In case you’d checked earlier than last week, I’ve filled our Cabinet (pun totally intended) here on the site, so you curious cats can see what lurks therein. I haven’t gotten to the Bar of Eagerness yet… since I am less proud of what’s in it… but soon!
UPDATE: Make that ‘now.’ The Cabinet is fully up to speed, warts and all.
Need a reason, or yet another reason, to read David Wondrich’s awesome book, Imbibe? Here’s an excerpt from early in the opening chapter that really highlights the approachable, yet professorial, writing style and the clarity of the message:
[On mixed drinks] They are easily abused; they can degrade lives and even destroy them. Even if appreciated in moderation, they are appreciated in surrounding that rarely lead to detached meditation on truth and beauty (if those are not the same thing) or constructive engagement with the great moral and social questions of the age.
And yet neither are they contemptible. A proper drink at the right time – one mixed with care and skill and served in a true spirit of hospitality – is better than any other made thing at giving us the illusion, at least, that we’re getting what we want from life. A cat can gaze upon a king, as the proverb goes, and after a Dry Martini or a Sazerac Cocktail or two, we’re all cats.
Well said, good sir. That second half really speaks to me, and sets a bar for the kind of drinking that I would eagerly wish upon anyone and everyone.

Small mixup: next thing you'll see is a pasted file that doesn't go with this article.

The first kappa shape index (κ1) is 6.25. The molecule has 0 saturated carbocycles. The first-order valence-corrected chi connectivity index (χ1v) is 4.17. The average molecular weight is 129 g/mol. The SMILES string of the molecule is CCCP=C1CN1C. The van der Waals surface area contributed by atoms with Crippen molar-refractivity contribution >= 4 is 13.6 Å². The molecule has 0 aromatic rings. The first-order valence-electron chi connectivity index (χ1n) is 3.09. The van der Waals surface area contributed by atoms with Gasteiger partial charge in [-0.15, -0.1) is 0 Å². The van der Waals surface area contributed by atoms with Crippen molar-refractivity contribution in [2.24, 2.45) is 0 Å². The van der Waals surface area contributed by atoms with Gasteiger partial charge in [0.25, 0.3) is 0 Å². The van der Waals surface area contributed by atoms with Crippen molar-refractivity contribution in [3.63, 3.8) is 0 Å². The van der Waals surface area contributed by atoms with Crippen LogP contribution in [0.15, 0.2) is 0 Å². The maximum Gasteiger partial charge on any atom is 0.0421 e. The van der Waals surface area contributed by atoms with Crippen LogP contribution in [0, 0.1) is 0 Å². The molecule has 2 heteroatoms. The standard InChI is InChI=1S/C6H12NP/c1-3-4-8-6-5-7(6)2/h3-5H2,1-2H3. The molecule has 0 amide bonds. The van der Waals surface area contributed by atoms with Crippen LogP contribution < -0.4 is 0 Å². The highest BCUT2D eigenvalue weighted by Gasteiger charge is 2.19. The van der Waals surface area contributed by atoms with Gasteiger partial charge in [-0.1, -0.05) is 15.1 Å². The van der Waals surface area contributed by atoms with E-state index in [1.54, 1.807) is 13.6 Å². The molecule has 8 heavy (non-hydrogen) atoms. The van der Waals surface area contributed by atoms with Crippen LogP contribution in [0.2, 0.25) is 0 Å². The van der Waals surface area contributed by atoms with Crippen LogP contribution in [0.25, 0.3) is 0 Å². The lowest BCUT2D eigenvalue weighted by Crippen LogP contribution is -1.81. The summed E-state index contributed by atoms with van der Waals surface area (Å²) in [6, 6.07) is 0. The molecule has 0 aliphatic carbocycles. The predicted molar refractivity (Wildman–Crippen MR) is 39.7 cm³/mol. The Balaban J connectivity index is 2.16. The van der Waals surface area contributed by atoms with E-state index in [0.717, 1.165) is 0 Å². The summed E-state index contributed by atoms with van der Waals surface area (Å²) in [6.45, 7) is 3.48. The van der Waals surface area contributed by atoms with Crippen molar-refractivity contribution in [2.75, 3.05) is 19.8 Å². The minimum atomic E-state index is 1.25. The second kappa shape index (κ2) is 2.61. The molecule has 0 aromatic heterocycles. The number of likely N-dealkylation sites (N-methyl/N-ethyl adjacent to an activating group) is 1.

I feel that the name of this fancy thing bears some explanation. It also seems like a good place to start filling up all this empty space! First, some history:
My lovely wife, Elyn, and I began our amateur explorations into cocktails when we were just dating. It was about 4 years ago, and we were eager to explore this boozy world together. We would wander into liquor stores and get things that looked pretty or interesting or both. I’d been thinking of cocktails in terms of what I’d had thus far (simple highballs, White Russians, and a few unnaturally colored mixtures at local bars), and shopped accordingly.
I considered surrounding this set with mini-bottles, but a shot glass required less dusting.
We armed ourselves with a few mass-market cocktail recipe books and tried to make due with what we could find. We learned our way with a few decent liqueurs, a few affordable base spirits, but not a lot of citrus or bitters and even less sense of where to go next. Then the holidays rolled around and Elyn picked up a book for me that changed everything: Vintage Spirits and Forgotten Cocktails by Ted Haigh.
I pored over every recipe and each story on our winter vacation, swept along by the sudden avalanche of perspective. I’d been thinking of liquor, as well as cocktails, in very shallow terms. Here, there was history! There were stories behind every drink! There was humor and levity right alongside a very tangible sense of… what? Importance? Substance? The word I came to realize was written into each page and explanation was significance. Reading that book made me feel the significance of these drinks.
From there, we read Imbibe by the excellent David Wondrich, and our understanding grew and deepened. I can’t speak for Elyn, but personally I felt like I’d found a period of history that resonated with my tastes; namely, from the days of punch through Prohibition is where I think my palate belongs.
A formidable trio of resources.
Don’t get me wrong, I still completely enjoy creations more recent than 1933. But there is a simplicity and elegance to those old recipes. Just as I like learning the roots of words and watching How It’s Made, I really think you can taste the origins of modern drinks in those old recipes. In this fellow’s opinion, that is the right kind of significant drinkin’.